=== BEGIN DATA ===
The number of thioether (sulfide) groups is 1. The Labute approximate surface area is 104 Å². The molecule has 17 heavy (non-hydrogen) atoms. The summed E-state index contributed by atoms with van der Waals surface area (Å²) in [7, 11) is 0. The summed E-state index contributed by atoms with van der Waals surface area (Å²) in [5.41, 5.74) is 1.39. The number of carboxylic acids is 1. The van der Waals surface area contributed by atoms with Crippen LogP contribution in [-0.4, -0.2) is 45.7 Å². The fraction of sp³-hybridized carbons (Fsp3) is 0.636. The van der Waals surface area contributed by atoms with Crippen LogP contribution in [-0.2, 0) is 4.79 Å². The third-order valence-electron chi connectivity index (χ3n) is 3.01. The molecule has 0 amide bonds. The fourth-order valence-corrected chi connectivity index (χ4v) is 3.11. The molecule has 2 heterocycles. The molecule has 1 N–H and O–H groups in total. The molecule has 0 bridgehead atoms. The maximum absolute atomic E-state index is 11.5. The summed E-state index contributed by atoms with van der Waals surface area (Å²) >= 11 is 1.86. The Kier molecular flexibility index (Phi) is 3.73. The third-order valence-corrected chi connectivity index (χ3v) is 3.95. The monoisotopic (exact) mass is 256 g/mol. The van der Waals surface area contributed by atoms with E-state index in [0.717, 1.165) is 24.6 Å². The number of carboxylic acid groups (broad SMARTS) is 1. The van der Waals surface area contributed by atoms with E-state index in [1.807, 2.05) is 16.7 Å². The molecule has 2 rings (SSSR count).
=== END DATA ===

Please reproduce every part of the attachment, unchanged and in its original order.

The number of thioether (sulfide) groups is 1. The Labute approximate surface area is 104 Å². The molecule has 17 heavy (non-hydrogen) atoms. The summed E-state index contributed by atoms with van der Waals surface area (Å²) in [7, 11) is 0. The summed E-state index contributed by atoms with van der Waals surface area (Å²) in [5.41, 5.74) is 1.39. The number of carboxylic acids is 1. The van der Waals surface area contributed by atoms with Crippen LogP contribution in [-0.4, -0.2) is 45.7 Å². The fraction of sp³-hybridized carbons (Fsp3) is 0.636. The van der Waals surface area contributed by atoms with Crippen LogP contribution in [-0.2, 0) is 4.79 Å². The third-order valence-electron chi connectivity index (χ3n) is 3.01. The molecule has 0 amide bonds. The fourth-order valence-corrected chi connectivity index (χ4v) is 3.11. The molecule has 2 heterocycles. The molecule has 1 N–H and O–H groups in total. The molecule has 0 bridgehead atoms. The maximum absolute atomic E-state index is 11.5. The summed E-state index contributed by atoms with van der Waals surface area (Å²) >= 11 is 1.86. The Kier molecular flexibility index (Phi) is 3.73. The third-order valence-corrected chi connectivity index (χ3v) is 3.95. The monoisotopic (exact) mass is 256 g/mol. The van der Waals surface area contributed by atoms with E-state index in [0.717, 1.165) is 24.6 Å². The number of carboxylic acid groups (broad SMARTS) is 1. The van der Waals surface area contributed by atoms with E-state index in [1.807, 2.05) is 16.7 Å². The molecule has 2 rings (SSSR count).